Business economics is a field in applied economics which uses economic theory and quantitative methods to analyze business enterprises and the factors contributing to the diversity of organizational structures and the relationships of firms with labour, capital and product markets. A professional focus of the journal Business Economics has been expressed as providing "practical information for people who apply economics in their jobs."
Management is a type of labor with a special role of coordinating the activities of inputs and carrying out the contracts agreed among inputs, all of which can be characterized as "decision making". Managers usually face disciplinary forces by making themselves irreplaceable in a way that the company would lose without them. A manager has an incentive to invest the firm's resources in assets whose value is higher under him than under the best alternative manager, even when such investments are not value-maximizing.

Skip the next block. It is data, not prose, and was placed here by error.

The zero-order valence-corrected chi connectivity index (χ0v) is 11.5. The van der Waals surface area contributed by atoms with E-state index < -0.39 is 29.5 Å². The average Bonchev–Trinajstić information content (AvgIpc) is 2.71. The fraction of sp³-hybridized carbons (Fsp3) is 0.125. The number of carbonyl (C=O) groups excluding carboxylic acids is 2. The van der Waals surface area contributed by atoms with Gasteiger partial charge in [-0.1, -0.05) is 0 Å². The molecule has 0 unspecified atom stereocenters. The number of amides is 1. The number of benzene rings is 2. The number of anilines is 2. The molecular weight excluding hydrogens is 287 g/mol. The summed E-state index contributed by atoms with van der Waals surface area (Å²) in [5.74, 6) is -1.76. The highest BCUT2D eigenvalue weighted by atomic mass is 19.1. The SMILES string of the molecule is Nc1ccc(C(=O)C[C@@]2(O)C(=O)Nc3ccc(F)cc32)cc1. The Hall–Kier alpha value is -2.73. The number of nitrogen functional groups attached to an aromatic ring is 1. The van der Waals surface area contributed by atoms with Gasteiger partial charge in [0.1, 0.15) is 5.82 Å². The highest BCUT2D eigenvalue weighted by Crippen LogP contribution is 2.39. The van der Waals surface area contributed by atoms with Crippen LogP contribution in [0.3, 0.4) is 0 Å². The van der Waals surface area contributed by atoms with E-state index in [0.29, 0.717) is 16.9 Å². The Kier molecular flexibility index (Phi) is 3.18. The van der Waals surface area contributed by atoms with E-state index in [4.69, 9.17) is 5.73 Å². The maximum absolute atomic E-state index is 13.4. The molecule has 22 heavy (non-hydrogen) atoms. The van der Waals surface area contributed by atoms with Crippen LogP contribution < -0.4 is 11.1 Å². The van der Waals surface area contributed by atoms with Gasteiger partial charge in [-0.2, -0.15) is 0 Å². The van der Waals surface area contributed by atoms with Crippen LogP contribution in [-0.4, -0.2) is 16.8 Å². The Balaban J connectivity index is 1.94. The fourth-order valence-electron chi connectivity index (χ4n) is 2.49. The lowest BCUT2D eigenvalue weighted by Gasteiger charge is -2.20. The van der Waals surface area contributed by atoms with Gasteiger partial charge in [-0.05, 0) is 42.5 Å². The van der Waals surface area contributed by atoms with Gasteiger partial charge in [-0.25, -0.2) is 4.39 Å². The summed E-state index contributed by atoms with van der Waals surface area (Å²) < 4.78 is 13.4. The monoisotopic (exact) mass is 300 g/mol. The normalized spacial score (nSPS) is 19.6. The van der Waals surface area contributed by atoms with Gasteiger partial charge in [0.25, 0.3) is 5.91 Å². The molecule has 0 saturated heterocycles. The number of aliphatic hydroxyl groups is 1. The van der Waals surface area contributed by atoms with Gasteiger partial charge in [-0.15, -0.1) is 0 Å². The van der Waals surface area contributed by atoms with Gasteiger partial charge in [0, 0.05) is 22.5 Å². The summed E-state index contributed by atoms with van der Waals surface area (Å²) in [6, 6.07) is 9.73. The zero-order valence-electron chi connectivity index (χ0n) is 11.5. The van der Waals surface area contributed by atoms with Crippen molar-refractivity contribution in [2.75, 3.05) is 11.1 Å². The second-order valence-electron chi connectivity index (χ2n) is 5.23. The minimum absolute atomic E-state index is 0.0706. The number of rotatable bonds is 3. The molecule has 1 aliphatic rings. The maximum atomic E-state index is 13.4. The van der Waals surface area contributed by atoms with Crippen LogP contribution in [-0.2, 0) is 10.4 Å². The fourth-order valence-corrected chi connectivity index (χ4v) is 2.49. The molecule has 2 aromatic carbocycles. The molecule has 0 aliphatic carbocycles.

Raffi Indjejikian is the Robert L. Dixon Collegiate Professor of Accounting at the Stephen M. Ross School of Business at the University of Michigan. His research is primarily focused on the development of models and theories illustrating the role of managerial accounting in decision-making through the basis of agency theory.